Silence can be deafening.
The NBA was anything but passive when Jason Collins, a 12-year veteran of the league, admitted that he was gay in a heartfelt essay for Sports Illustrated. Support poured out over the airwaves and social-media sphere. It was overwhelming.
There were even those who openly opposed Collins' decision. They may not have garnered as much attention as Collins' advocates, but they were out there. They were speaking.
But what about the ones that said nothing?
Figureheads from just about every platform and social circle imaginable were impacted by what Collins disclosed and subsequently felt compelled to act or speak. But there were some noticeable absences, especially within the NBA sphere.
For anyone who falls under the closemouthed minority, it is their God-given right to say or not say whatever they want. It's also their right to believe this right isn't God-given. That's the world we live in. It's a free one. Our sovereignty is what makes America great.
But just as it is our right to express ourselves how we want, it's everyone else's right to interpret those actions or inactions as they see fit. If we say something the vast majority doesn't agree with, we'll know. If we take a stand for something they support, we'll also know. And should we choose to say nothing, to do nothing, they'll know.
The latter is worse than anything, especially for those of great influence in the public eye.
Reticence prohibits discussion; discussion champions evolution; evolution improves the quality of life. Therefore, silence discourages growth.
We, as a people, are not perfect. Not you, not I and not any athlete the general populous places upon a pedestal. We are still developing. Constantly. There remains a pressing need to grow as people. Maturation is not possible when doing nothing.
This isn't pointed speculation about what laconism may or may not mean with how it pertains to Collins. It's about what it does mean.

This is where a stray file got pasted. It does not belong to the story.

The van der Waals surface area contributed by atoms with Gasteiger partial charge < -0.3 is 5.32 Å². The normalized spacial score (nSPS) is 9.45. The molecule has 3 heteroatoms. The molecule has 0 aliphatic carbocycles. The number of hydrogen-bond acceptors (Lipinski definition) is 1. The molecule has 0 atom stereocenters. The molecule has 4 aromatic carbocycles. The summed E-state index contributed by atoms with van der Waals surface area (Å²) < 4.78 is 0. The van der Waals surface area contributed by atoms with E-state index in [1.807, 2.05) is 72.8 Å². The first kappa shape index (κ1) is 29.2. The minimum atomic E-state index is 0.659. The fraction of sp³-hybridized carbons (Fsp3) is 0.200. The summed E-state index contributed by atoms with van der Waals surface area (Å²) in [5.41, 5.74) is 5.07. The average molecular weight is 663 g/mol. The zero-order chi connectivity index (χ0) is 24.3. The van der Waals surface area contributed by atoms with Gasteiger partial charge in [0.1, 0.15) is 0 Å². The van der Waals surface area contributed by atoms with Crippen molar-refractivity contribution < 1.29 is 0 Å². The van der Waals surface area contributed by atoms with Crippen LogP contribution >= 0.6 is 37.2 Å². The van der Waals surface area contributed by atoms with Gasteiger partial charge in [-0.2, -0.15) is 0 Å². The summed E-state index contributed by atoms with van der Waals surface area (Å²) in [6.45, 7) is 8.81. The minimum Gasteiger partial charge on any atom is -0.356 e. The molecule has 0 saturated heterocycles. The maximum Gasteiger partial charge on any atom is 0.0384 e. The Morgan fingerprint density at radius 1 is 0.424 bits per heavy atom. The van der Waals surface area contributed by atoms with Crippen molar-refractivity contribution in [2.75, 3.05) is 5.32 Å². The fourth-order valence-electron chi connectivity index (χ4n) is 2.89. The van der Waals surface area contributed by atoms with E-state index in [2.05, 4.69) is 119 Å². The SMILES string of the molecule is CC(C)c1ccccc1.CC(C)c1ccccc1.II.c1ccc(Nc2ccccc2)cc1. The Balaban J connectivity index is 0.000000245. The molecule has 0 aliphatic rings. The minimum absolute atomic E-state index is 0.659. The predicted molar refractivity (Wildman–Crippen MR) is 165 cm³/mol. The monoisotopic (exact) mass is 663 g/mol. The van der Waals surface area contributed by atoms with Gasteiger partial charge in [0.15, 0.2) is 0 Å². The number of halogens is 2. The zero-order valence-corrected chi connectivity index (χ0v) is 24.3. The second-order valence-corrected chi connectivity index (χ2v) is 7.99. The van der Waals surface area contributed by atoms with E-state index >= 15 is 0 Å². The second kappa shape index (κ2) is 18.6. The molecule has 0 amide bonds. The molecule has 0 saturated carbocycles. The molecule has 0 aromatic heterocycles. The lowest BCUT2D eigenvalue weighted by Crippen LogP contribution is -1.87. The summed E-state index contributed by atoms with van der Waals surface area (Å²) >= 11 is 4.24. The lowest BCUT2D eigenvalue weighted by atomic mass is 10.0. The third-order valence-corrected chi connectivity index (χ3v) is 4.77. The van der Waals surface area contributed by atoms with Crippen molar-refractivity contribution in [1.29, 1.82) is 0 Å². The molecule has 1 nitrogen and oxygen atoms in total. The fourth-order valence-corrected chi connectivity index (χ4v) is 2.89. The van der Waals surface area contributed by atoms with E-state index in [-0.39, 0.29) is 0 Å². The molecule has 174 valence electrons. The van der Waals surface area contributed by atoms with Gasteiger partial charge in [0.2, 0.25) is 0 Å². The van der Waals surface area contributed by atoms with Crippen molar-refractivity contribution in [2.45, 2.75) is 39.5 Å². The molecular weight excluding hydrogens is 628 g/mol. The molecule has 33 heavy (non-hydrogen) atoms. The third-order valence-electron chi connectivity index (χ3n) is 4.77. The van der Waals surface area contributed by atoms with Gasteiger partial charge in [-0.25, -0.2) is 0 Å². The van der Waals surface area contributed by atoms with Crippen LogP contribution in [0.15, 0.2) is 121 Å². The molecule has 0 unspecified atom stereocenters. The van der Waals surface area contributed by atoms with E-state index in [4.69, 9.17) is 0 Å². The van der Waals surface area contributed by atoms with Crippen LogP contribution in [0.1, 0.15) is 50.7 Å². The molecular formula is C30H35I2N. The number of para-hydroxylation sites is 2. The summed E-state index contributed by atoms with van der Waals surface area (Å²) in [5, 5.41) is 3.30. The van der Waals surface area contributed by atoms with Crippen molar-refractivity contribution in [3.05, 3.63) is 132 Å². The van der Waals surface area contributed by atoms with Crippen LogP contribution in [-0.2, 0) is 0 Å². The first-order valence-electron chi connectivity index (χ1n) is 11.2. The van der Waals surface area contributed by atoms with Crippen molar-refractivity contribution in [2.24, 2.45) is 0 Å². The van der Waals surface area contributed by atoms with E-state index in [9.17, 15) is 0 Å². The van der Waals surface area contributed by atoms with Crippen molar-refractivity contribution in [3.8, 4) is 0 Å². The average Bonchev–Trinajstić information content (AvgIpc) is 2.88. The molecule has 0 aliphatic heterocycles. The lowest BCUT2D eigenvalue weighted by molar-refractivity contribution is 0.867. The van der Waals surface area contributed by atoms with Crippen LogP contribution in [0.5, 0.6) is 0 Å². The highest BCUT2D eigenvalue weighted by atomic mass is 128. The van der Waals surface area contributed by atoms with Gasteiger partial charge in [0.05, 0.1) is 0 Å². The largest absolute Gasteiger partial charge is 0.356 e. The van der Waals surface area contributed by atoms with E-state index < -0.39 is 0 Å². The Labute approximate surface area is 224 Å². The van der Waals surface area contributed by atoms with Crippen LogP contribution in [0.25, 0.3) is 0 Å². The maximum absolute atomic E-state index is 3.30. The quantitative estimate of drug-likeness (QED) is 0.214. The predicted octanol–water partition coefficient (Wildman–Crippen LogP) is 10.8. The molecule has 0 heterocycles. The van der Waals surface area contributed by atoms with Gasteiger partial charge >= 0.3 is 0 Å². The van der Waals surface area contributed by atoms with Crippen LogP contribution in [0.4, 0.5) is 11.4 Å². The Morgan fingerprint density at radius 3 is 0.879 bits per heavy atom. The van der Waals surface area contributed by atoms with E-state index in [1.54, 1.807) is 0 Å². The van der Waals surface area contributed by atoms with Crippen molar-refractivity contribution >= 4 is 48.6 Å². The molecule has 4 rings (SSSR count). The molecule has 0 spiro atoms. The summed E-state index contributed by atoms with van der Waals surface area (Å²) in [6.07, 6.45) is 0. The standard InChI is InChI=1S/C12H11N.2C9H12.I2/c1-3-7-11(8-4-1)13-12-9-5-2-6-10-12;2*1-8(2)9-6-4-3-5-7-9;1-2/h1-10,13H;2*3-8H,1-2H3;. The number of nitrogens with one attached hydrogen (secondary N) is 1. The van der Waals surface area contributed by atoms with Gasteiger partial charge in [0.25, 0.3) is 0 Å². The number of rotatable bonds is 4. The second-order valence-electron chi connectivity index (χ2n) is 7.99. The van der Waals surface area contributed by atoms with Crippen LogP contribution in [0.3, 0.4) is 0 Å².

By not voicing an opinion, conversation is impeded, and silence promoted. And again, the absence of sound is not constructive. Something has to be said. Not necessarily by everyone, but most certainly by the most relevant and symbolic of personalities.
In this case, that's the NBA. It's LeBron. It's Kevin Durant. It's Kobe Bryant. They're obligated to speak because of where they sit within the league's hierarchy. They have to say something. And some of them did.
Bryant took to Twitter to stand behind Collins. LeBron was able to offer words of encouragement through the mainstream media, despite being immersed in a technological boycott of sorts, the result of him entering "playoff mode." And Durant provided a nice soliloquy on the dangers of judgment.
LeBron on Jason Collins: "I think it's a strong thing to do. I think it's very cool."— Ethan J. Skolnick (@EthanJSkolnick) April 30, 2013
Did they have to agree with the majority? Of course not. That's not what we're asking nor imploring. They just have to vocalize what they're thinking, whatever that may be. They have an obligation, as players, to speak, a mantra that LeBron himself has been riding for years.
In 2007, James spoke about the possibility of playing alongside closeted homosexuals, and he took a definitive stance. Not on the topic of sexual orientation, but on the notion of concealing it.
"With teammates, you have to be trustworthy," he told the Akron Beacon Journal (via Michael Rosenberg of Sports Illustrated). "If you're gay and you're not admitting that you are, you're not trustworthy. It's the locker room code; it's a trust factor."
Six years later, LeBron is proof it works both ways. Those who haven't spoken are violating that trust factor James alluded to by not immediately reacting to what has happened.
Are we simply blowing this out of proportion?
Maybe, maybe not. We just don't know. That's the thing about being non-vocal. It's ambiguous and leaves those around you to distort what you may or may not believe. And knowing this, why not just speak?
Those who remain quiet shouldn't be forced to conform to the prevailing verdict that has been passed. That's not the point. Some of the most touted dignitaries in the field didn't commend Collins for what he did. They spoke out against him.